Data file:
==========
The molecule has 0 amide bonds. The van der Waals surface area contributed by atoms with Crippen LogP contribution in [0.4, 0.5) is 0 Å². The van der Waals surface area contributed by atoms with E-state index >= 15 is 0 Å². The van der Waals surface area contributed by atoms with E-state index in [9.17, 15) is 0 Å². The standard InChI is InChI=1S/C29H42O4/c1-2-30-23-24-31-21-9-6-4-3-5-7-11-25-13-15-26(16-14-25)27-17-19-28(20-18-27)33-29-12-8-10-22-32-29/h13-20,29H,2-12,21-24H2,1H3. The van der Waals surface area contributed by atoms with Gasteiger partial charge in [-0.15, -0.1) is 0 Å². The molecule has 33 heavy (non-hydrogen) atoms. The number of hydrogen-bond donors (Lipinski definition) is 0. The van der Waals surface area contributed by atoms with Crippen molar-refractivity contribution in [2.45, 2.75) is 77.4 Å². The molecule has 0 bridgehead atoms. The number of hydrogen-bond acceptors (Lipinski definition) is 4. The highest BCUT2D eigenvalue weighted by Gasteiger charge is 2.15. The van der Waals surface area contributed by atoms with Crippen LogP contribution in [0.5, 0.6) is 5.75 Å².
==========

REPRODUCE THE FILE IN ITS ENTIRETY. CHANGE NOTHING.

The molecule has 0 amide bonds. The van der Waals surface area contributed by atoms with Crippen LogP contribution in [0.4, 0.5) is 0 Å². The van der Waals surface area contributed by atoms with E-state index >= 15 is 0 Å². The van der Waals surface area contributed by atoms with E-state index in [9.17, 15) is 0 Å². The standard InChI is InChI=1S/C29H42O4/c1-2-30-23-24-31-21-9-6-4-3-5-7-11-25-13-15-26(16-14-25)27-17-19-28(20-18-27)33-29-12-8-10-22-32-29/h13-20,29H,2-12,21-24H2,1H3. The van der Waals surface area contributed by atoms with Gasteiger partial charge in [-0.15, -0.1) is 0 Å². The molecule has 33 heavy (non-hydrogen) atoms. The number of hydrogen-bond donors (Lipinski definition) is 0. The van der Waals surface area contributed by atoms with Crippen molar-refractivity contribution in [2.45, 2.75) is 77.4 Å². The molecule has 0 bridgehead atoms. The number of hydrogen-bond acceptors (Lipinski definition) is 4. The highest BCUT2D eigenvalue weighted by Gasteiger charge is 2.15. The van der Waals surface area contributed by atoms with Crippen LogP contribution in [0.5, 0.6) is 5.75 Å².